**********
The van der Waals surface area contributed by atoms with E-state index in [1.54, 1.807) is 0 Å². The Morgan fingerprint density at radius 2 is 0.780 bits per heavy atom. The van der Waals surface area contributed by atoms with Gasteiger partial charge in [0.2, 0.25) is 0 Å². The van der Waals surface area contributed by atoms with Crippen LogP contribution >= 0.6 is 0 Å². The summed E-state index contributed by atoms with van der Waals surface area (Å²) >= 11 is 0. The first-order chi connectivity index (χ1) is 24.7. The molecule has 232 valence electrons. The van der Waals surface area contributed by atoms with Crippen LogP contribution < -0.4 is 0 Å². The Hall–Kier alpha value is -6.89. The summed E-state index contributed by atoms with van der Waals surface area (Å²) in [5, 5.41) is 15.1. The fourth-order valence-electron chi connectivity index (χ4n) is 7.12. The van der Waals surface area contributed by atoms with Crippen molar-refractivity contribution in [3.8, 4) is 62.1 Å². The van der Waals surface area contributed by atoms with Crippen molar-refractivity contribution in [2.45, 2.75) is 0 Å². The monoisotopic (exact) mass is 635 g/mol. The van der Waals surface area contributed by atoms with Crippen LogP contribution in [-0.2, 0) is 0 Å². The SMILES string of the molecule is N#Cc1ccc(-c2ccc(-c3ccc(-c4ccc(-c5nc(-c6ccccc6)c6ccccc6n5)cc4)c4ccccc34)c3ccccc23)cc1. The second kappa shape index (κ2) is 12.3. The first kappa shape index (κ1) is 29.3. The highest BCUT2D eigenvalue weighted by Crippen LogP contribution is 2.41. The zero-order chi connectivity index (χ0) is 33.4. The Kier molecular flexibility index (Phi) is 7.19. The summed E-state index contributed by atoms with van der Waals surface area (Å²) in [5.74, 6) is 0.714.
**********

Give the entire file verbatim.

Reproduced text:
The van der Waals surface area contributed by atoms with E-state index in [1.54, 1.807) is 0 Å². The Morgan fingerprint density at radius 2 is 0.780 bits per heavy atom. The van der Waals surface area contributed by atoms with Gasteiger partial charge in [0.2, 0.25) is 0 Å². The van der Waals surface area contributed by atoms with Crippen LogP contribution >= 0.6 is 0 Å². The summed E-state index contributed by atoms with van der Waals surface area (Å²) >= 11 is 0. The first-order chi connectivity index (χ1) is 24.7. The molecule has 232 valence electrons. The van der Waals surface area contributed by atoms with Crippen LogP contribution < -0.4 is 0 Å². The Hall–Kier alpha value is -6.89. The summed E-state index contributed by atoms with van der Waals surface area (Å²) in [5, 5.41) is 15.1. The fourth-order valence-electron chi connectivity index (χ4n) is 7.12. The van der Waals surface area contributed by atoms with Crippen molar-refractivity contribution in [3.8, 4) is 62.1 Å². The van der Waals surface area contributed by atoms with Crippen molar-refractivity contribution in [2.45, 2.75) is 0 Å². The monoisotopic (exact) mass is 635 g/mol. The van der Waals surface area contributed by atoms with Crippen LogP contribution in [-0.2, 0) is 0 Å². The SMILES string of the molecule is N#Cc1ccc(-c2ccc(-c3ccc(-c4ccc(-c5nc(-c6ccccc6)c6ccccc6n5)cc4)c4ccccc34)c3ccccc23)cc1. The second kappa shape index (κ2) is 12.3. The first kappa shape index (κ1) is 29.3. The highest BCUT2D eigenvalue weighted by Crippen LogP contribution is 2.41. The zero-order chi connectivity index (χ0) is 33.4. The Kier molecular flexibility index (Phi) is 7.19. The summed E-state index contributed by atoms with van der Waals surface area (Å²) in [5.74, 6) is 0.714.